Excerpt from the Introduction of her novel, Passenger to Frankfurt:
The first question put to an author, personally, or through the post, is, “Where do you get your ideas from?”
The temptation is great to reply, “I always go to Harrods,” or “I get them mostly at the Army & Navy Stores,” or, snappily, “Try Marks and Spencer.”
The universal opinion seems firmly established that there is a magic source of ideas which authors have discovered how to tap. One can hardly send one’s questioner back to Elizabethan times, with Shakespeare’s
Tell me, where is fancy bred,
Or in the heart or in the head,
How begot, how nourished?
You merely say firmly, “My own head.”
That, of course, is no help to anybody. If you like the look of your questioner, you relent and go a little further.
“If one idea in particular seems attractive, and you feel you could do something with it, work it up, tone it down, and gradually get it into shape. Then, of course, you have to start writing it. That’s not nearly such fun–it becomes hard work. Alternatively, you can tuck it carefully away, in storage, for perhaps using in a year or two years’ time.”
A second question–or rather a statement–is then likely to be, “I suppose you take most of your characters from real life?”
“No, I don’t. I invent them. They are mine. They’ve got to be my characters–doing what I want them to do, being what I want them to be–coming alive for me, having their own ideas sometimes, but only because I’ve made them become real.”
So the author has produced the ideas, and the characters–but now comes the third necessity–the setting. The first two come from inside sources, but the third is outside–it must be there–waiting–in existence already. You don’t invent that–it’s there–it’s real.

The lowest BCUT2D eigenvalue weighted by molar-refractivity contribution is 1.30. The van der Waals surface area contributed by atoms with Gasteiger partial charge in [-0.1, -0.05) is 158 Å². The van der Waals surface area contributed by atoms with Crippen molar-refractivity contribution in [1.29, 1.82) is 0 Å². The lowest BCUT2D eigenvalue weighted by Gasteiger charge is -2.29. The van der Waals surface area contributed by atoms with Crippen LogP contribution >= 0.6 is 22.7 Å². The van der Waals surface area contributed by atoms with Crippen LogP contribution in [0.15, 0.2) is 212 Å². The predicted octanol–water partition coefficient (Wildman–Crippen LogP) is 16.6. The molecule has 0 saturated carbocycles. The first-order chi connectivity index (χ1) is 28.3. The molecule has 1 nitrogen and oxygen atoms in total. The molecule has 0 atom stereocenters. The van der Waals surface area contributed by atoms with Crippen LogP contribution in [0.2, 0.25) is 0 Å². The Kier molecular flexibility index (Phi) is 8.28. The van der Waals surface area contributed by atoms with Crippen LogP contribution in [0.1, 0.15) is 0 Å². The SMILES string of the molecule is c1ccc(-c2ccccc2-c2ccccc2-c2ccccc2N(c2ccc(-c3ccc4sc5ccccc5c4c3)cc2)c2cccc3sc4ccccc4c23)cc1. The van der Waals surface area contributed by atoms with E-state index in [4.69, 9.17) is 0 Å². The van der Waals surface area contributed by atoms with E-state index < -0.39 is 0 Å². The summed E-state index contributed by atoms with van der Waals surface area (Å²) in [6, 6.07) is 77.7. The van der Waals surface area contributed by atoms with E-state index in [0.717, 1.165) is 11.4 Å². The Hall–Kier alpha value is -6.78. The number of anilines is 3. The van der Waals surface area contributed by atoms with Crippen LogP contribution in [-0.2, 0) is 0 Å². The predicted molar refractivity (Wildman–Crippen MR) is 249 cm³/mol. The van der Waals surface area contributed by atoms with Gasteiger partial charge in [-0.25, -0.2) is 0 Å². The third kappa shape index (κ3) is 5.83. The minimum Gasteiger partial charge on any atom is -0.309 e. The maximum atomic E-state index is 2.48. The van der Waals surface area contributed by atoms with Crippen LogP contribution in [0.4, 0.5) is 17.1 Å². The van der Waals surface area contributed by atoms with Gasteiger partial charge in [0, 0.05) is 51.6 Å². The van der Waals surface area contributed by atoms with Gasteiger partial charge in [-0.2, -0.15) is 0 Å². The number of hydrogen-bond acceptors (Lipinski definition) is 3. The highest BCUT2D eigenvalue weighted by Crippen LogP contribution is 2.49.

You have been perhaps for a cruise on the Nile–you remember it all–just the setting you want for this particular story. You have had a meal at a Chelsea cafe. A quarrel was going on–one girl pulled out a handful of another girl’s hair. An excellent start for the book you are going to write next. You travel on the Orient Express. What fun to make it the scene for a plot you are considering. You go to tea with a friend. As you arrive, her brother closes a book he is reading–throws it aside and says, “Not bad, but why on earth didn’t they ask Evans?”
So you decide immediately a book of yours shortly to be written will bear the title, Why Didn’t They Ask Evans? You don’t know yet who Evans is going to be. Never mind. Evans will come in due course–the title is fixed.
Dame Agatha Mary Clarissa Christie, DBE (née Miller; 15 September 1890 – 12 January 1976) was a British crime writer of novels, short stories, and plays. She also wrote six romances under the name Mary Westmacott, but she is best remembered for the 66 detective novels and more than 15 short story collections she wrote under her own name, most of which revolve around the investigations of such characters as Hercule Poirot, Miss Jane Marple and Tommy and Tuppence. She also wrote the world’s longest-running play The Mousetrap.
Born to a wealthy upper-middle-class family in Torquay, Devon, Christie served in a hospital during the First World War before settling into married life with her first child in London. Although initially unsuccessful at getting her work published, in 1920, The Bodley Head press published her novel The Mysterious Affair at Styles, featuring the character of Poirot. This launched her literary career.